Mobile phones are stealing communications and entertainment functions from PCs. Therefore, the designer would benefit by being familiar with the latest PC design trends and apps.
Designers will have to figure out how to integrate GPS navigators onto mobile phones, because that market is gathering momentum. Also rapidly picking up steam is the design of CD-quality music capability on mobile phones, tracking with the amazingly popular small and easy-to-use music devices among consumers. Mobile phones can already store hundreds of songs.
For consumers to bite on these phones, though, high-quality digital acoustics hardware and software must be developed to make CD-quality music. In addition to CD-quality music, consumers need to be able to find a specific song quickly and easily.
The amount of power consumed by a mobile phone lies at the heart of the architectural design-tradeoff issue. This trend will continue as new, more creative designs come to market.
Mobile phones must have extended battery life. Simultaneously, they require faster possessing speed to handle higher-bandwidth multimedia services, such as mobile TV and music.
The way to address this problem is no longer focused on the silicon chip at the circuit level. What's crucial now is addressing this problem from a system-level architectural platform point of view. That's because all of the mobile phone's hardware and software aspects must be factored into the design analysis to get more accurate, ideal solutions. Such a system-level approach opens up more possibilities for innovations in design to keep power low and bandwidth high.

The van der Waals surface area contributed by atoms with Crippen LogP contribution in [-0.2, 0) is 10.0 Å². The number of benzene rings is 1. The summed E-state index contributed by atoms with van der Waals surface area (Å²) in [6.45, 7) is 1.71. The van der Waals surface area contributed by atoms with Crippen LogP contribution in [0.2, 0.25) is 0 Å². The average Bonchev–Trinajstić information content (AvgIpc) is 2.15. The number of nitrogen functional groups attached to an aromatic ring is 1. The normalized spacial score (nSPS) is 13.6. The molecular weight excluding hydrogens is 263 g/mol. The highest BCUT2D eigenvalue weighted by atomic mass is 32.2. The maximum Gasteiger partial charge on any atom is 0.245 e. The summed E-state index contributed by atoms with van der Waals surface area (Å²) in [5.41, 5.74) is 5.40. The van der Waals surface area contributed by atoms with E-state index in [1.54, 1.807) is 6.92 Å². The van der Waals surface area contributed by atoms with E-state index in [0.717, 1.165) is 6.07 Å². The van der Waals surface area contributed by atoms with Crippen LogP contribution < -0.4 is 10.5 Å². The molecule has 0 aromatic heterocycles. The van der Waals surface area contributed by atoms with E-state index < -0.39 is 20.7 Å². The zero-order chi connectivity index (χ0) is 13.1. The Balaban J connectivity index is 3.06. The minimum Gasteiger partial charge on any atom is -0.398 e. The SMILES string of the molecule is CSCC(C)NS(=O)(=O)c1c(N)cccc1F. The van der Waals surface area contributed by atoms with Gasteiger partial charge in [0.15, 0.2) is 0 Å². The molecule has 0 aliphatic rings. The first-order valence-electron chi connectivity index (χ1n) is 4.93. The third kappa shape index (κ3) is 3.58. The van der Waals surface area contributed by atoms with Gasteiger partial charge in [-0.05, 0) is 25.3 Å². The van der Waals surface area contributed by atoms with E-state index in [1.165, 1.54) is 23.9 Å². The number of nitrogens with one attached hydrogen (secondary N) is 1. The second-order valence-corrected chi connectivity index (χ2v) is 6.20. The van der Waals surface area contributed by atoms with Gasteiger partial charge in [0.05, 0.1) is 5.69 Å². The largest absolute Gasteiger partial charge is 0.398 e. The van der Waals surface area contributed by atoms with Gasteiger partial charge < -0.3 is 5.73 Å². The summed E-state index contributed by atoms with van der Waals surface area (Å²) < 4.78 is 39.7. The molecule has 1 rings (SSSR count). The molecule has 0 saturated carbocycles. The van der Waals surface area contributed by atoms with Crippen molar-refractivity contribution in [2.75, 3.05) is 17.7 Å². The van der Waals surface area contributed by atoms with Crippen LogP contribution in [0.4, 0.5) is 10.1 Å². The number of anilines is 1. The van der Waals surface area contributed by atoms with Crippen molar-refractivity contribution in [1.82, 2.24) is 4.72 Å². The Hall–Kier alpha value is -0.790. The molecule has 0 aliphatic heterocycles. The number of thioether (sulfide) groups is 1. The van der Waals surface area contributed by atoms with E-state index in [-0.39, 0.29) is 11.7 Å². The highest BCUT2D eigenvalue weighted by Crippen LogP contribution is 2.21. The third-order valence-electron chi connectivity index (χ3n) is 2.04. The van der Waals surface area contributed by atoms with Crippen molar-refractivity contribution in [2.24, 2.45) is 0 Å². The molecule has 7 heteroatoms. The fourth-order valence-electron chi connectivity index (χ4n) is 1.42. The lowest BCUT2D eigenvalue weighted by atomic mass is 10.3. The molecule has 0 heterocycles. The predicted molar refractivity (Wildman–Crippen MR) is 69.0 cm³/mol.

The power-consumption issues relate to what seems like a surprising emerging trend: reduce the features on a mobile phone. More phones are being customdesigned and segmented to play high-quality music, do high-speed Internet browsing, or take digital camera photos—but not necessarily do all three on one mobile phone. This way, the mobile phone consumes less power.
Integrating baseband and RF on the same chip?
For at least the past 10 years, the semiconductor industry has been conceptualising and working to deliver a mobile-phone architectural nirvana: combining RF and DSP silicon into one system-on-a-chip (SoC). Such integration has already begun in the ultra-low-cost mobile-phone segment, owing to the SoC benefits of fewer components, lower costs, and lower power consumption.
Achieving this SoC for converged phones is probably too much to ask in the next few years, given the design complexity of new phones. No single-chip multimedia phone is likely to materialise on the market before 2008.
Other factors will push out this integration. Lack of industry-wide knowledge in baseband and RF-technology design will continue to slow integration progress.
Company relationships represent another factor. A company that has mobile-phone basebands but not RF may consider buying silicon from RF chip providers. So far, though, that doesn't look to be financially feasible as RF prices are generally too high.
If those prices decreased, the baseband provider would be more likely to collaborate with the RF provider. As a result, progress toward bringing to fruition the single-chip wonder would ultimately accelerate.